Dinosaur Tracks adding to the tourism potential of Broome
Written on the 12 April 2016 by Melva Stone
At a time when the business community in Broome has the tourism industry top of mind, work being carried out by the newly -formed Dinosaur Coast Management Group (DCMG) is very timely.
In a major milestone for the DCMG, the results of Dr Salisbury's team's initial research on the dinosaur tracks of the Walmadany area (James Price Point) will be published later in the year. Media interest in the research and pending publication is strong. The DCMG anticipates a surge in interest in the tracks once the research findings have been made public, both from Broome locals and tourists visiting the area.'Dinomania' is alive and well in the world and Broome is well positioned to take full advantage of it. The Dinosaur World Expo, running from April 1st to mid June in Korea, is expected to attract some 1.9 million visitors. At a conference at the start of the Expo, Dr Anthony Romilio from The University of Queensland will be presenting information about advances to dinosaur tracking research being developed on the Dampier Peninsula. His presentation will also include broad information about Broome as a tourist destination.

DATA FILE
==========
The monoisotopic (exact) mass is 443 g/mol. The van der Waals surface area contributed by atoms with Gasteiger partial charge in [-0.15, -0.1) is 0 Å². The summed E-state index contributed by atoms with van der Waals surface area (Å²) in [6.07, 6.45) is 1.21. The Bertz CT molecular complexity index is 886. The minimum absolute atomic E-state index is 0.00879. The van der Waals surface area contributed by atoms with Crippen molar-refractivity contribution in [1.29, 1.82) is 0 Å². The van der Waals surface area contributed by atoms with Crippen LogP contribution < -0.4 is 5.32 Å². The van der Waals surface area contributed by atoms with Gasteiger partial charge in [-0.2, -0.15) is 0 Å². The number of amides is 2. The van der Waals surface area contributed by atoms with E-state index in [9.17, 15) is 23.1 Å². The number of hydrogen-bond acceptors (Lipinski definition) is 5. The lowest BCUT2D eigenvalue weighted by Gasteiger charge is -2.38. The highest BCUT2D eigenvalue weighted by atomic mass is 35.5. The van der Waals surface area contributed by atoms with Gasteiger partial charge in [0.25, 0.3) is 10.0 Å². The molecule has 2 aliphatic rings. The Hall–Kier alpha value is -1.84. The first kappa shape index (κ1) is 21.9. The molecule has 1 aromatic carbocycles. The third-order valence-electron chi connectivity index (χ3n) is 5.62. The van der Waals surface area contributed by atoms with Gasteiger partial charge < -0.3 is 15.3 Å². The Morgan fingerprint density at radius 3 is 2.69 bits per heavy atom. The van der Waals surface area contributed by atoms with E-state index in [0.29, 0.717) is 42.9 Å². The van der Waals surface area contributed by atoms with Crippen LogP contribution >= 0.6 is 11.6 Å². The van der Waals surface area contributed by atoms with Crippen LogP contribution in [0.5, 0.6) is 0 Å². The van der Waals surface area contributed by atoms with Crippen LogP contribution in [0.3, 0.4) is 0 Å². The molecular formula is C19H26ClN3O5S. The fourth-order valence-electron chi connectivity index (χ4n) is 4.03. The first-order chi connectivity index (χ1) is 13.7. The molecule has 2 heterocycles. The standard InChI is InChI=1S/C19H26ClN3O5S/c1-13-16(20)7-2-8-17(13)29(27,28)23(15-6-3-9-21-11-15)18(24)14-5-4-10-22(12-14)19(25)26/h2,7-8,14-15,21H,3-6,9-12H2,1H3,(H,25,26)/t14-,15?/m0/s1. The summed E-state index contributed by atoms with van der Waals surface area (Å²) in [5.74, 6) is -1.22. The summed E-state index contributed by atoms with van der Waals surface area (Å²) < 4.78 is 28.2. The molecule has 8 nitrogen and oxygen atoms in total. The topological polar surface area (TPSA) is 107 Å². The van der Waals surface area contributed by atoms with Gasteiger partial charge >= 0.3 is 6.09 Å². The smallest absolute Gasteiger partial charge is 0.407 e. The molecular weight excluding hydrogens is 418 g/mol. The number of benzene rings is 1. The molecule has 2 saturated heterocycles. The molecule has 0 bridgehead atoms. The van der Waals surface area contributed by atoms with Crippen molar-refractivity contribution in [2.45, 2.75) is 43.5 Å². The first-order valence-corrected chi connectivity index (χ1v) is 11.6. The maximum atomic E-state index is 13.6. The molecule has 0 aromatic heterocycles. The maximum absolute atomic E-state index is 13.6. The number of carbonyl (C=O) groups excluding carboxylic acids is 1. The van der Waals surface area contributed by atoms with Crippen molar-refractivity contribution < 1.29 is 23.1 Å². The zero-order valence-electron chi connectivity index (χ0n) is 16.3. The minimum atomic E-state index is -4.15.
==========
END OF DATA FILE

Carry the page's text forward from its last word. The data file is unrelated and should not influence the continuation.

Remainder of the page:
Clearly we love dinosaurs they grip our imagination as we seek to fill in a part of our own backstory. Dinosaurs embody the drastic changes that life on earth has undergone and give us access to some of the most powerful truths our species has come to understand that our planet has an incredibly deep history and that life has changed constantly through that time.The Dinosaur Coast Management Group plans to produce transportable promotional panels and information sheets, as well as implementing updated information boards and plaques for the dinosaur footprint casts at Gantheaume Point.
The Group has a vision "The Dinosaur Coast will be internationally renowned for its cultural, scientific and tourism values."
Melva stone OAM
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